Modification Modification
Car: Ford | Fiesta | CX (Mk3) | All Derivatives | Hatchback

Puma Gear Linkage Conversion

The Mk4/DX was launched with a linkage travel reduction of around 20% comapred to the Mk3, and when the Puma came along this was cut to approx 50% which makes a big difference to the driving experience. The same linkage also went on to be fitted to the Mk5 Zetec-S Fiesta. I have successfully retrofitted the Puma linkage to two Mk3 Fiesta's and this article will explain how.

The Puma linkage has a left-handed stabiliser bar where the Mk3 has right hand (IMG 3022) but I have found that this does not have any implications for fitment into a Mk3. The Puma linkage has been redesigned to improve NVH and location during engine movement; I've had a few occasions during hard driving in a Mk3 where it has been hard to select or engage a gear and this is down to the semi-rigid mounting of the gear lever. The Puma linkage has freedom of fore/aft movement within a rubber isolator.

BC vs iB5 Gearbox

I don't whole heartedly recommend a Puma gear linkage on the BC gearbox. While fitment is entirely possible I've found from experience that down changes, especially in to third, can be too swift for the BC Synchros resulting in a slight crunch. The Standard Mk5 linkage is a safer bet. The BC gearbox also does not have internal Neutral Return Springs – it is located within the gear linkage. The iB5 does and because of this the Puma linkage is without a spring. If you wish to fit the Linkage to the BC 'box then follow my guide at the bottom of this article.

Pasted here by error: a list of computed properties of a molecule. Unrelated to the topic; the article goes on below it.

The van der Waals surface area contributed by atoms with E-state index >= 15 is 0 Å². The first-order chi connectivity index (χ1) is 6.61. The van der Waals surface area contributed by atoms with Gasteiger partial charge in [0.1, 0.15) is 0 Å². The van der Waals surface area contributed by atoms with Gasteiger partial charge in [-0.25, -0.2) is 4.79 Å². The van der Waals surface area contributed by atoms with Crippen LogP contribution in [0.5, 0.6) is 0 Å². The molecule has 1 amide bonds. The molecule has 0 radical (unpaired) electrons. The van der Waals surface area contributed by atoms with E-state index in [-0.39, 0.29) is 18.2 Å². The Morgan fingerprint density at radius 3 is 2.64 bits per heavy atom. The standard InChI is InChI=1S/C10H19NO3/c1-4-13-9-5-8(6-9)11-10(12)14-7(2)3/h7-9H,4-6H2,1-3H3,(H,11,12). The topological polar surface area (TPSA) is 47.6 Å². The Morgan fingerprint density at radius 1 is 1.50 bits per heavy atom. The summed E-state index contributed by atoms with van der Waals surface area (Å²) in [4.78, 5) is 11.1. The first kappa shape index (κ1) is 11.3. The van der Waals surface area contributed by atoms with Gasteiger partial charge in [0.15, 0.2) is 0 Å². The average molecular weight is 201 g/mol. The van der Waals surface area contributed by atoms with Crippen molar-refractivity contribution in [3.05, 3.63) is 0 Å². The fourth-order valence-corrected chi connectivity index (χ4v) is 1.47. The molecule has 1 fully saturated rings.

Synchromesh are additional cogs on the end of a drive gear which help match input (engine) speed with the output (wheel) speed. During the gear change process the Synchros will engage just before the drive gears, and due to their wide teeth spacing they can match more quickly with another synchro which is rotating at a different speed. The Synchros in the BC family gearbox were improved with the first Ib5, and this is noticeable in shift quality. Further revisions took place right through to the Ib5 in the Mk6 ST150. Synchros determine shift quality and are also one of the factors in determining how quickly the gears engage.

"The standard synchro mechanism that comes fitted to most vehicles can be improved by modifying the existing synchro ring or fitting an aftermarket one that has larger radial grooves. This lets the gearbox fluid flow more quickly out of the sandwich situation we've mentioned above. "


The linkage can be bought second-hand and taken from any Puma, or Mk5 ZS Fiesta. I fit new ones to ensure that the bushes and linkage are in perfect condition, price is around £125 from Ford which sounds expensive, but is cheap compared with after-market alternatives!


Remove the Centre console & rear mounting bracket if fitted to gain access to the top side of the Mk3 Gear Linkage (IMG 3018) . The linkage is bolted through the bottom of the exhaust tunnel, and secured by 4 M8 nuts on top of a reinforcement plate, remove these 4 nuts along with the reinforcement plate and rubber gaitor. Next, under the car, slacken the 13mm pinch nut on the linkage rod, and the 19mm bolt securing the stabiliser rod. If you have a Catalytic Convertor Equipped vehicle you will need to remove the front Exhaust heat shields. The linkage can now be dropped down from under the car.